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GPs must ‘exercise professional judgement’ over treating loved ones, GMC says



GPs can treat themselves and members of their family in an emergency, the GMC has said.

GPs should not ‘abandon’ common sense or risk patient safety by following GMC guidance, which states GPs should avoid treating themselves or loved ones wherever possible, GMC chief executive Niall Dickson wrote in a letter to Pulse.

He was writing in response to criticism from Bristol GP trainer and Pulse blogger, Dr Shaba Nabi, who said that the regulations ‘shackled’ GPs who feared that they would face disciplinary action for self-prescribing.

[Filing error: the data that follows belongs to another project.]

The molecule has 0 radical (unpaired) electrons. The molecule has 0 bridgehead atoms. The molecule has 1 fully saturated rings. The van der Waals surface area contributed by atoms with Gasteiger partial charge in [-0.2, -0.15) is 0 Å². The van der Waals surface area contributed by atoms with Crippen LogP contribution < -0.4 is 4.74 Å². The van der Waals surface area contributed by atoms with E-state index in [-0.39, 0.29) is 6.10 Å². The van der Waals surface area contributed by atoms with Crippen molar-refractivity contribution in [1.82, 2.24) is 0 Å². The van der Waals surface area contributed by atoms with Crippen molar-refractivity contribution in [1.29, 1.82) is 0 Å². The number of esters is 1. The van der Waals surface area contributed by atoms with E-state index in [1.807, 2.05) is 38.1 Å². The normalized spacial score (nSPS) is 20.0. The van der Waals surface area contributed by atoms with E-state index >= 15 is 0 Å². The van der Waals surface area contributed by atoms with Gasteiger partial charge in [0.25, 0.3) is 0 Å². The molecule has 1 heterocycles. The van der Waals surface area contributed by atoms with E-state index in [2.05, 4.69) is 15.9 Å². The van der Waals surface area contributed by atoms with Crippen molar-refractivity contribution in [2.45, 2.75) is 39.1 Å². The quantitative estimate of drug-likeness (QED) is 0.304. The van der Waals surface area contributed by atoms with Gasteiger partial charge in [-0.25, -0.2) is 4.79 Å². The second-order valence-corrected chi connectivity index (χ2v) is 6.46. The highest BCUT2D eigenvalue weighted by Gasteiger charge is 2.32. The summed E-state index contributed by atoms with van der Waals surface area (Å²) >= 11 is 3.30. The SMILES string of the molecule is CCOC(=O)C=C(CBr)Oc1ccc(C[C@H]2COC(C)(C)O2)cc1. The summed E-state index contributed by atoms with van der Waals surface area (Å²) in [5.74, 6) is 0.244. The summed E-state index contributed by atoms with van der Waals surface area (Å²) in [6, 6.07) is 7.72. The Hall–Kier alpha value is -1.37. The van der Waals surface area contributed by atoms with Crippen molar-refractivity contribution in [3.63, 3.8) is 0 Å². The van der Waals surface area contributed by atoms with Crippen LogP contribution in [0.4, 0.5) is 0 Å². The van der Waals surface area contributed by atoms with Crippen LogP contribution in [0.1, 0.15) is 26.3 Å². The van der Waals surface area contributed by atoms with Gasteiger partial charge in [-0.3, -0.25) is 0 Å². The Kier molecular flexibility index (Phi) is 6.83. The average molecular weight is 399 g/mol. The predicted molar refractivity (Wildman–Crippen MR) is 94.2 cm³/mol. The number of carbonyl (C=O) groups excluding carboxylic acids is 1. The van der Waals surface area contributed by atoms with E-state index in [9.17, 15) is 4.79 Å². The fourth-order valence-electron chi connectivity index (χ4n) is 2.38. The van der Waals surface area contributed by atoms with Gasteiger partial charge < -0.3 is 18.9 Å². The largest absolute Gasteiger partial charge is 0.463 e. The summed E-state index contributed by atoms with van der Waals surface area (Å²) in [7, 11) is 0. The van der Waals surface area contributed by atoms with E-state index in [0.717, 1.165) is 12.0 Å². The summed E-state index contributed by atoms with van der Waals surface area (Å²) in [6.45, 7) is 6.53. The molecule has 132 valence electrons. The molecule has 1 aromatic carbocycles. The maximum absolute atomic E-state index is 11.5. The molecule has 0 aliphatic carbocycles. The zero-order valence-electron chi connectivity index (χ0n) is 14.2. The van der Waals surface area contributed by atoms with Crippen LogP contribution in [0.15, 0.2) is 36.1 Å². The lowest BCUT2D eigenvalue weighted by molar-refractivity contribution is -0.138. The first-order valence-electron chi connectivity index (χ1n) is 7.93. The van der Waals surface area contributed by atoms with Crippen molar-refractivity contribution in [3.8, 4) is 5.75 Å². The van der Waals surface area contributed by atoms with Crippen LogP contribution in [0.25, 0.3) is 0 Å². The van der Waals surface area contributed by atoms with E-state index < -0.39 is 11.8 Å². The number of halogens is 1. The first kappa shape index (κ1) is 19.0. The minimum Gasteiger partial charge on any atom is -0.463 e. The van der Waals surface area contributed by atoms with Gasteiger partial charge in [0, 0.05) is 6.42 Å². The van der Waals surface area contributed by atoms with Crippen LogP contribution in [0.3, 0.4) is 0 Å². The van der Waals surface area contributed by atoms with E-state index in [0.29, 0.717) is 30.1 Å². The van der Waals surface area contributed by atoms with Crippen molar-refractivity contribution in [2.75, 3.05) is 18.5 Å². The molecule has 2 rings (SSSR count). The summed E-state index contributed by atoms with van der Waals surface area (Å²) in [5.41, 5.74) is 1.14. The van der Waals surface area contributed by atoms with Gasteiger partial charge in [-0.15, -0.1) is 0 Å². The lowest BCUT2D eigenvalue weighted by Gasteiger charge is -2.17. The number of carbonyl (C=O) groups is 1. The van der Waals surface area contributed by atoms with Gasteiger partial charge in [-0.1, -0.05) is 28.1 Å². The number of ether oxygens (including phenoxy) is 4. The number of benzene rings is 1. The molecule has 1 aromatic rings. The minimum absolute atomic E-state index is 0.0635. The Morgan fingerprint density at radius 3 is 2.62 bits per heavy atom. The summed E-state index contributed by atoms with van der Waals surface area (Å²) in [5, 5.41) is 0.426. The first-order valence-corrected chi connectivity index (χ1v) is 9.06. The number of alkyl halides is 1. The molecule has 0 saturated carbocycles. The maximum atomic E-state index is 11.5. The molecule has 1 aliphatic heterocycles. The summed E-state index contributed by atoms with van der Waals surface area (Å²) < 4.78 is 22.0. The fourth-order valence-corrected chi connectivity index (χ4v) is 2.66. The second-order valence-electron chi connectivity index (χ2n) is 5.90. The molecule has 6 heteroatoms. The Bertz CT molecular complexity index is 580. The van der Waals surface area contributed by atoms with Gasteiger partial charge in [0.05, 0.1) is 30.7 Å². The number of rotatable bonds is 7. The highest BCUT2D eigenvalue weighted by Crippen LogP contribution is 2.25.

Mr Dickson explained that doctors must understand that objectivity was ‘essential’ for good care but also exercise their professional judgement.

He wrote: ‘‘Objectivity is essential to good clinical care – that is why our guidance does advise that, wherever possible, doctors should avoid giving medical treatment to themselves or anyone with whom they have a close personal relationship.’

‘That does not mean abandoning common sense or worse putting patient safety at risk. Of course doctors must exercise their professional judgement – and in an emergency it would obviously be wrong not to treat, if there were no alternative.’

He added that GPs should use the principles of ‘Good Medical Practice’ and other GMC guidance to determine the best course of action in a given situation, and they should ensure they document any action taken.